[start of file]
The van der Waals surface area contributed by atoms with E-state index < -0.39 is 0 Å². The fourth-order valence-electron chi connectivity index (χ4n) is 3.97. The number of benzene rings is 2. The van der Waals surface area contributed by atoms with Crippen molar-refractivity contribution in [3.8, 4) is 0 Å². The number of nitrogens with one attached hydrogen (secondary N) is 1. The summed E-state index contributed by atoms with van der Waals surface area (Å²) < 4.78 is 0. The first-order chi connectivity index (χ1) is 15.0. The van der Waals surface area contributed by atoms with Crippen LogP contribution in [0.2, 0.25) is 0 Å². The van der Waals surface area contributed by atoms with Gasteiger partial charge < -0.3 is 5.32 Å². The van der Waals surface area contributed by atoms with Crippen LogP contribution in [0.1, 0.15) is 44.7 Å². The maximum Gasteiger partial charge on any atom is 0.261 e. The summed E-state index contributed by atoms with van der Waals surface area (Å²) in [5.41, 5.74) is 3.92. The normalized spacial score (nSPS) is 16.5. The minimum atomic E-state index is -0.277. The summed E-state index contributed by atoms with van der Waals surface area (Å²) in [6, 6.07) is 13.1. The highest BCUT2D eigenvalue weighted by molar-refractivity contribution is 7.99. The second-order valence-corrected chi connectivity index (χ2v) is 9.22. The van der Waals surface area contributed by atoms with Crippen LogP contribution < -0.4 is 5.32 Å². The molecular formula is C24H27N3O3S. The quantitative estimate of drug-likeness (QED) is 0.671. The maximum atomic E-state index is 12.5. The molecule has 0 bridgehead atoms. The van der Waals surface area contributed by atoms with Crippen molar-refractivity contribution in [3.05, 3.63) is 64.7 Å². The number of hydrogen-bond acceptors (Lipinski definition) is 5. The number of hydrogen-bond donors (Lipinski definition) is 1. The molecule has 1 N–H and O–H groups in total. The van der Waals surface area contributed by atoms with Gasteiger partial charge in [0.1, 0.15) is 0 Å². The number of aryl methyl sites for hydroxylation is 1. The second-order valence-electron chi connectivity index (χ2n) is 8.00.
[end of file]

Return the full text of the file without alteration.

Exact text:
The van der Waals surface area contributed by atoms with E-state index < -0.39 is 0 Å². The fourth-order valence-electron chi connectivity index (χ4n) is 3.97. The number of benzene rings is 2. The van der Waals surface area contributed by atoms with Crippen molar-refractivity contribution in [3.8, 4) is 0 Å². The number of nitrogens with one attached hydrogen (secondary N) is 1. The summed E-state index contributed by atoms with van der Waals surface area (Å²) < 4.78 is 0. The first-order chi connectivity index (χ1) is 15.0. The van der Waals surface area contributed by atoms with Crippen LogP contribution in [0.2, 0.25) is 0 Å². The van der Waals surface area contributed by atoms with Gasteiger partial charge < -0.3 is 5.32 Å². The van der Waals surface area contributed by atoms with Crippen LogP contribution in [0.1, 0.15) is 44.7 Å². The maximum Gasteiger partial charge on any atom is 0.261 e. The summed E-state index contributed by atoms with van der Waals surface area (Å²) in [5.41, 5.74) is 3.92. The normalized spacial score (nSPS) is 16.5. The minimum atomic E-state index is -0.277. The summed E-state index contributed by atoms with van der Waals surface area (Å²) in [6, 6.07) is 13.1. The highest BCUT2D eigenvalue weighted by molar-refractivity contribution is 7.99. The second-order valence-corrected chi connectivity index (χ2v) is 9.22. The van der Waals surface area contributed by atoms with Crippen LogP contribution < -0.4 is 5.32 Å². The molecular formula is C24H27N3O3S. The quantitative estimate of drug-likeness (QED) is 0.671. The maximum atomic E-state index is 12.5. The molecule has 0 bridgehead atoms. The van der Waals surface area contributed by atoms with Crippen molar-refractivity contribution in [3.05, 3.63) is 64.7 Å². The number of hydrogen-bond acceptors (Lipinski definition) is 5. The number of hydrogen-bond donors (Lipinski definition) is 1. The molecule has 1 N–H and O–H groups in total. The van der Waals surface area contributed by atoms with Gasteiger partial charge in [0.1, 0.15) is 0 Å². The number of aryl methyl sites for hydroxylation is 1. The second-order valence-electron chi connectivity index (χ2n) is 8.00.